It's that time again in Arlington, an election year when political control of the County Board could be reversed. And although the vote is still eight months away, the race already has begun to take shape.
At stake is the seat now held by board chairman Stephen H. Detwiler, the only member up for reelection this year. But the bigger prize is political power. Detwiler ensured Republican control of the five-member board with his election in 1978, but county Democrats now see the chance to tip the majority in their favor.
Detwiler, 38, already has announced he will seek a second four-year term as a Republican-endorsed independent. Opposing him, by all indications, will be Mary Margaret Whipple, 41, who is not expected to formally announce her candidacy for a few weeks. Candidates won't be officially selected until early May, when Democrats and Republicans are scheduled to meet and discuss their candidates.
Whipple ran unsuccessfully in 1979 as an independent, backed by a coalition of county Democrats and the Arlingtonians for a Better County (ABC), a self-described nonpartisan organization which traditionally endorses Democrats who run as independents.
As independents carrying their party's endorsement rather than nomination, candidates can draw on the active support of the large number of county residents who are federal employes and therefore barred by the Hatch Act from participating in partisan politics.
Arlington's Democratic Committee has gone on record in favor of nominating instead of merely endorsing a candidate at its May 10 mass meeting, but committee chairperson Sharon Davis said she expects the "will of the majority" at the meeting will decide the perennial nonimate/endorse question.
"That means both sides will try to pack the meeting," said Tom Hall, chairman of the ABC, which will hold its own mass meeting sometime after the Democrats. "I'd like to see her run as an independent. I don't think she'll state a preference, but leave it up to the Democrat's mass meeting."
Davis, Hall and others say they don't expect anyone to challenge Whipple because she is very popular and considered to be the strongest candidate to take on the highly popular Detwiler. Jade West, chairman of the Arlington Republican Committee, also says there are no challengers to Detwiler in sight for the party's May 11 "canvass" (primary) because he is perceived by Republicans to be an "odds-on favorite" for reelection.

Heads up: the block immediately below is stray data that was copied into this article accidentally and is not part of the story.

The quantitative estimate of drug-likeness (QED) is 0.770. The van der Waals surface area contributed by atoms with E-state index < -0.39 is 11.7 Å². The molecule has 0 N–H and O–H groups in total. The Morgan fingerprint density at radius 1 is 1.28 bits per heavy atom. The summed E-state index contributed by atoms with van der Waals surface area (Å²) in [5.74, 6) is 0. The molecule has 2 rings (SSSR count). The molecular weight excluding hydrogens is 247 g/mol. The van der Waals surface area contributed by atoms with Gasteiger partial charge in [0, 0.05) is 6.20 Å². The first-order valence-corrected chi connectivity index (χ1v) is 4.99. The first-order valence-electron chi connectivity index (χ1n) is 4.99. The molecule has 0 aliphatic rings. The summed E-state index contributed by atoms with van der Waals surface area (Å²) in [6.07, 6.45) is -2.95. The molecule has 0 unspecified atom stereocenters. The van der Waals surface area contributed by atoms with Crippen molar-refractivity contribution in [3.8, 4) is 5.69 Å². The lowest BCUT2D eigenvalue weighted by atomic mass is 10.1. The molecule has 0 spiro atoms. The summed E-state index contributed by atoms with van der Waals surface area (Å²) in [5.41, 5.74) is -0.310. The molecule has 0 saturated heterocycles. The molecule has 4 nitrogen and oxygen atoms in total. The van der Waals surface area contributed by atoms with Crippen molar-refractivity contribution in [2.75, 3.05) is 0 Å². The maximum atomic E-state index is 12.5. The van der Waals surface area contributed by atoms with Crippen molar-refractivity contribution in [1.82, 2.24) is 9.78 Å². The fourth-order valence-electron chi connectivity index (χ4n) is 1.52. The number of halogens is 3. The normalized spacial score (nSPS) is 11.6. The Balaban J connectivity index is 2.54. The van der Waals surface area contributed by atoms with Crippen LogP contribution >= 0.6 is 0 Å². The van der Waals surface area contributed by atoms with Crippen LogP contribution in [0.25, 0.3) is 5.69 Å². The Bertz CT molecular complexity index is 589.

In Detwiler, Republicans see an opportunity to reverse the trend of the last two board elections, when their candidates were resoundingly defeated by John G. Milliken, who ran as a Democrat in 1980, and Ellen M. Bozman, who ran as a Democrat-backed independent in 1981. The remaining two Republican-endorsed board members--Walter L. Frankland and Dorothy T. Grotos--both come up for reelection next year.
Detwiler, who is serving an unusual second consecutive term as board chairman, and estimates he spends nearly 40 hours a week at it, acknowledges that he might not have run again this year if last year's GOP nominee, Robert E. Harrington, had beaten Bozman. Harrington's defeat was "a major influence" in his decision to run again since the majority would be at stake this year, Detwiler said.
Both Detwiler and Whipple, trading compliments, agree that political control of the board will be a major issue, along with county finances, development along the Metro corridors and "quality of life."
Detwiler says Whipple, who served on the county school board from 1976 to 1980, "would be the most formidable candidate they might run against me. She's attractive, articulate, intelligent and has some recognition from having campaigned previously."
Whipple says of Detwiler, executive vice president of the Continental Federal Savings and Loan Association: "Any time you face an incumbent County Board chairman, you have a difficult race. I think his rhetoric is good and he makes a very good appearance, so I wouldn't underestimate the difficulties of the race."
Early predictions are that the race will be close: Whipple came in third in a four-way race for two seats in 1979, trailing Frankland by 948 votes; Detwiler, whose late father also served on the board, defeated a little-known newcomer by 2,058 votes in a two-way race in his first bid for elective office in 1978.
"A lot of people a while back thought this year was going to be a wash, not worth putting a lot of effort into," said the Democrats' Davis. "But now people feel a lot more enthusiastic and optimistic about our chances. There's a lot of disenchantment out there with the way things have been going."
And Whipple stressed the importance to the Democrats of reinforcing the Bozman and Milliken victories. "Unless a third person is elected to join them this year, their elections aren't going to mean much," she said. "They simply can't do what they're capable of doing without a dependable third person in their majority to join them. At this point, the effective leadership on the board comes from them."
The Republicans, of course, counter with the same argument: They must maintain control to carry out their goals. "I intend to present my incumbency to the voters, and I imagine Whipple will challenge various aspects of it," Detwiler said.